Getting Into The Holiday Spirit

What comes to​ mind when you think about the holidays?

Do you groan, feeling burdened by all you have to​ do? Do you dread going shopping for gifts or​ cleaning up after a​ Christmas or​ Chanukah celebration?

Or, do you feel a​ sense of​ fun, of​ delight, of​ joy in​ the celebrating, giving and receiving?

Which part of​ you is​ in​ charge of​ the holidays – your judgmental self or​ your loving self?

Think for a​ moment about the little child in​ you – the child that loved the holidays. What delighted you about Christmas or​ Chanukah? Most kids are really excited about receiving gifts, but many children also feel equally excited about giving gifts. Did you enjoy decorating your house?

Or, were the holidays a​ sad time, a​ time of​ heartbreak due to​ not having enough money? or​ a​ time of​ loneliness due to​ the loss of​ a​ loved one? Were they a​ time of​ stress in​ your family? Was there abuse around the holiday time?

Whatever the situation of​ the past, you have an​ opportunity now, as​ an​ adult, to​ give your own inner child the Christmas or​ Chanukah he or​ she wants and deserves. You have an​ opportunity to​ move into gratitude for what you have rather than anxiety for all you have to​ do. Instead of​ choosing to​ dread or​ resist the holiday spirit, why not open to​ it, embrace it, feel the grace of​ it?

Let the child in​ you do the shopping for gifts. Let the child in​ you receive the delight of​ picking out just the right gift for a​ friend or​ loved one. or​ let the child in​ you find some way to​ give, some way to​ share your love. Even if​ you are alone or​ poor, instead of​ feeling sorry for yourself, find a​ way to​ give your caring to​ someone who has less than you.

The holiday spirit is​ about gratitude and giving. Take the opportunity to​ notice how fulfilling it​ is​ to​ joyously give rather than to​ resist or​ be angry about the work involved.
Take this opportunity to​ discover how full your heart feels when you choose to​ feel grateful rather than grumpy.

Feelings come from thoughts. if​ you choose to​ think, “Oh no, the holidays are here already. There is​ just too much work to​ do,” you may feel anxious and overwhelmed. if​ you choose to​ think, “What a​ drag to​ have to​ go out and buy presents,” you may feel resentful. if​ you choose to​ think, “Another holiday season and I am still alone,” you may feel depressed. if​ you choose to​ think, “This is​ just a​ commercial holiday so business can make money,” you may feel angry.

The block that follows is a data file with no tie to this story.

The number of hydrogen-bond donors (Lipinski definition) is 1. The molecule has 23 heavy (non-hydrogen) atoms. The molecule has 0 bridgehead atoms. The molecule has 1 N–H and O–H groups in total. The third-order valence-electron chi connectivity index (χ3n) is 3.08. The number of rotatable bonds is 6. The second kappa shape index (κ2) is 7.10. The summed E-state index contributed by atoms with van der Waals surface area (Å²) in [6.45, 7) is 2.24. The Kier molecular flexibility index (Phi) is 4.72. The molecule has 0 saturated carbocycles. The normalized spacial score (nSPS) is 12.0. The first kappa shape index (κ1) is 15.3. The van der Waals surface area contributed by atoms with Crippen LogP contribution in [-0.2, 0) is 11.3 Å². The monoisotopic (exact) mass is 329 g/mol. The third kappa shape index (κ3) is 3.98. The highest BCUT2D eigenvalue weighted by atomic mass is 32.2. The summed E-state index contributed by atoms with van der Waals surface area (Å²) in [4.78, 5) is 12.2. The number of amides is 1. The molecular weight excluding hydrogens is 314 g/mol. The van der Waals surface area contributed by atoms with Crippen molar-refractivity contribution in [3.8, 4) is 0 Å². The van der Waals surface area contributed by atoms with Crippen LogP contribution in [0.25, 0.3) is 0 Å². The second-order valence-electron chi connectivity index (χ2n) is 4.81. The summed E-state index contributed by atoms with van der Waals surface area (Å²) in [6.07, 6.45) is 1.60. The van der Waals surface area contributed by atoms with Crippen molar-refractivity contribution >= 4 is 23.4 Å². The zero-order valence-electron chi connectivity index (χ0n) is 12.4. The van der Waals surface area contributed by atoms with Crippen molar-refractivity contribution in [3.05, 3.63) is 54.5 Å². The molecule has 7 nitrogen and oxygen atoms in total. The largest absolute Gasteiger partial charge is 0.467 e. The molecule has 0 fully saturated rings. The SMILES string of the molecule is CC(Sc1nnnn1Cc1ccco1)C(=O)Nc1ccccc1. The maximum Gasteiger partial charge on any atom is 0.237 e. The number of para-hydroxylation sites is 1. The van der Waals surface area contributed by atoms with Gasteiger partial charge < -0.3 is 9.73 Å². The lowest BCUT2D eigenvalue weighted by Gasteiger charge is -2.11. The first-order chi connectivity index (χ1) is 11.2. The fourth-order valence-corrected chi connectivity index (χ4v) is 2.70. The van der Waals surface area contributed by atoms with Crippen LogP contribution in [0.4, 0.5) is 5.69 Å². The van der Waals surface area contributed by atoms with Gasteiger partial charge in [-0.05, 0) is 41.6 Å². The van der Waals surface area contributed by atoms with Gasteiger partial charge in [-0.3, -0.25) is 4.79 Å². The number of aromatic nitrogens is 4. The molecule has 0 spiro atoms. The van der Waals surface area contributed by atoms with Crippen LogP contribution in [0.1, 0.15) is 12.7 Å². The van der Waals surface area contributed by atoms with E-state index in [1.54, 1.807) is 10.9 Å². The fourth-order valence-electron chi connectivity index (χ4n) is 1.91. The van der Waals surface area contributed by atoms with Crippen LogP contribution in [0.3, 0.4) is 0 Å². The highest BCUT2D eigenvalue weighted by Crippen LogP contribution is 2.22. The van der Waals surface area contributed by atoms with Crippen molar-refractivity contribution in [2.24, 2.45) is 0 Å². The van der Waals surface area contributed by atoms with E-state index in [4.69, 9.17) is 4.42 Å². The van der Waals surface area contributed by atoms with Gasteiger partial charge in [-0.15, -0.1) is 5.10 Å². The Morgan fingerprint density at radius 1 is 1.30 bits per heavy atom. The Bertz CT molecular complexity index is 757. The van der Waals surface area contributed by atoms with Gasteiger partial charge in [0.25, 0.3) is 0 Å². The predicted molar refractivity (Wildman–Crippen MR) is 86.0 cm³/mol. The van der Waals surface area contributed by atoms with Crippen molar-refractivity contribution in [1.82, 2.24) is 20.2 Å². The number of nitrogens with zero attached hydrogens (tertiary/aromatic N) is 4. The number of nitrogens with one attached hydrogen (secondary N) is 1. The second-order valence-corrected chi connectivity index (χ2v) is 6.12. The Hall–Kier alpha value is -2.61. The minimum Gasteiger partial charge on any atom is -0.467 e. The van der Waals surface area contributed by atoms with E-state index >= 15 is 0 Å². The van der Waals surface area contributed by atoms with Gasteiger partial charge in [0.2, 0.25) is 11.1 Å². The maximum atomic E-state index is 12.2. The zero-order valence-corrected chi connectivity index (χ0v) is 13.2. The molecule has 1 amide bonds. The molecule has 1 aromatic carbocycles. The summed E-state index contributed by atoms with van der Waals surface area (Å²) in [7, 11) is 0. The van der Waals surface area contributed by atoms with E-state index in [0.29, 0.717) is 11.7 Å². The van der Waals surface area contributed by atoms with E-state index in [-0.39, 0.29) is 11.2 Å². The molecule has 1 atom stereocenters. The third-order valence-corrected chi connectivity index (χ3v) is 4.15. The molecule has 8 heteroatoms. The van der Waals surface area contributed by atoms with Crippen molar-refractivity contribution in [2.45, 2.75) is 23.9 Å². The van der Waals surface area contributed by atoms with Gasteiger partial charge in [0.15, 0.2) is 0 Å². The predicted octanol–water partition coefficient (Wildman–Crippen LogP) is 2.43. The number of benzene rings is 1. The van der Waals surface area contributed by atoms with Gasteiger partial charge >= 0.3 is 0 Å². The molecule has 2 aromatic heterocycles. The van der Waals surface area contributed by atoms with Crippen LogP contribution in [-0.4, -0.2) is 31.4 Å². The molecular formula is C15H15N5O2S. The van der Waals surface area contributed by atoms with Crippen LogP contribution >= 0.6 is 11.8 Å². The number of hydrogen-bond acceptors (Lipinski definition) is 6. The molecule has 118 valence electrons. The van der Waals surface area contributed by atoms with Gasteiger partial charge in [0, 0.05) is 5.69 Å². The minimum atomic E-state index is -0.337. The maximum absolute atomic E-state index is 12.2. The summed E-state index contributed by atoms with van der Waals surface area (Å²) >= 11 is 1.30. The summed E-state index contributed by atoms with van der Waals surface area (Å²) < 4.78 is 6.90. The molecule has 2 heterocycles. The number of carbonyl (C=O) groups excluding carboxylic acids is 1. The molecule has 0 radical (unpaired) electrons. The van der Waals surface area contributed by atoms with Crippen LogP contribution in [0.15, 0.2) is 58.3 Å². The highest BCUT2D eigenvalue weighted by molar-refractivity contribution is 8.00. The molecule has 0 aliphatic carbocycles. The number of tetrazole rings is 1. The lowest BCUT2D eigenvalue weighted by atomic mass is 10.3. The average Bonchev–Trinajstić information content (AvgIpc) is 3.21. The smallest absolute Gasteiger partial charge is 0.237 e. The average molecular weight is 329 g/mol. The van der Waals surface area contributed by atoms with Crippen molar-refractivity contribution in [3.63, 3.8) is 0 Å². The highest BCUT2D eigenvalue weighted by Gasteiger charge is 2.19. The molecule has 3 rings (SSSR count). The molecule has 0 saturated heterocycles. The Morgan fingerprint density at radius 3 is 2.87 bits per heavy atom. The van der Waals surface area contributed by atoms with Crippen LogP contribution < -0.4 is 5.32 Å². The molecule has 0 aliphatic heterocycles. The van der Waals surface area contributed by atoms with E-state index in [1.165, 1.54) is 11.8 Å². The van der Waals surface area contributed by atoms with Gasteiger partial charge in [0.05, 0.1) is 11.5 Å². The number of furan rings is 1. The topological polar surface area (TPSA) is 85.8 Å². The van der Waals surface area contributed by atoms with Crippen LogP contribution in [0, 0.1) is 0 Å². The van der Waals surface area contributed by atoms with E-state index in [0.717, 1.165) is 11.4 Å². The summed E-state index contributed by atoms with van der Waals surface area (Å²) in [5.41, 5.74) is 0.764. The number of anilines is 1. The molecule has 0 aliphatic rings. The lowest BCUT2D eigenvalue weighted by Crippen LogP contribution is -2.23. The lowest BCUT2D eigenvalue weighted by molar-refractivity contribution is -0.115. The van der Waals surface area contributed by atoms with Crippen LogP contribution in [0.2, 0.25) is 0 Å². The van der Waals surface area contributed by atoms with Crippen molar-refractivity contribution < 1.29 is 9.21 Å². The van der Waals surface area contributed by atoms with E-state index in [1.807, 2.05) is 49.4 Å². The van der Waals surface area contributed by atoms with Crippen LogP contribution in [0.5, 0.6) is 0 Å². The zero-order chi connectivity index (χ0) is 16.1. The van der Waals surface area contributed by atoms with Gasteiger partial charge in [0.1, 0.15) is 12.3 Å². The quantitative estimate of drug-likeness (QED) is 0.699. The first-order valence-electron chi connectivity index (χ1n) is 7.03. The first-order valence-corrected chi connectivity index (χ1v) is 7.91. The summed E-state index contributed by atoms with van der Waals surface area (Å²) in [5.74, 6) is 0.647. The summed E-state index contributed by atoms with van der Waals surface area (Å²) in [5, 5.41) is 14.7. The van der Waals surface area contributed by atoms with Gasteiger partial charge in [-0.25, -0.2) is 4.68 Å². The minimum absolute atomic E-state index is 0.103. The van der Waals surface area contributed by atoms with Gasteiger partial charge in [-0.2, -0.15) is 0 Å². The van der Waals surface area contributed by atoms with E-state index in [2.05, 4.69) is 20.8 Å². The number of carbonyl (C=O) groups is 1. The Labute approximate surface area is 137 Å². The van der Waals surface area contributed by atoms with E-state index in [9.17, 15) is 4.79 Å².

However, if​ you choose to​ think, “How can I make this fun?” you may feel excited. if​ you choose to​ think, “How can I give to​ others this holiday?” you may feel open hearted. if​ you choose to​ think, “I get to​ buy things for the people I love,” you may feel grateful.

So who do you want to​ be this holiday season? You can choose to​ be a​ Grinch, close-hearted and angry about Christmas. You can choose to​ be tense, anxious, judgmental, depressed, fearful, withdrawn, or​ resistant.

Or you can choose to​ be happy, peaceful, excited, grateful, loving, open hearted, and joyous. it​ is​ all up to​ you. How you feel is​ the result of​ how you choose to​ think about the holidays.

Why not try an​ experiment this holiday?” Refuse to​ allow negative thoughts. Instead, make a​ list of​ positive thoughts and as​ soon as​ a​ negative thought comes up, imagine changing channels on a​ TV, switching to​ the positive channel. Then notice how you feel!

Related Posts:

Powered by Blogger.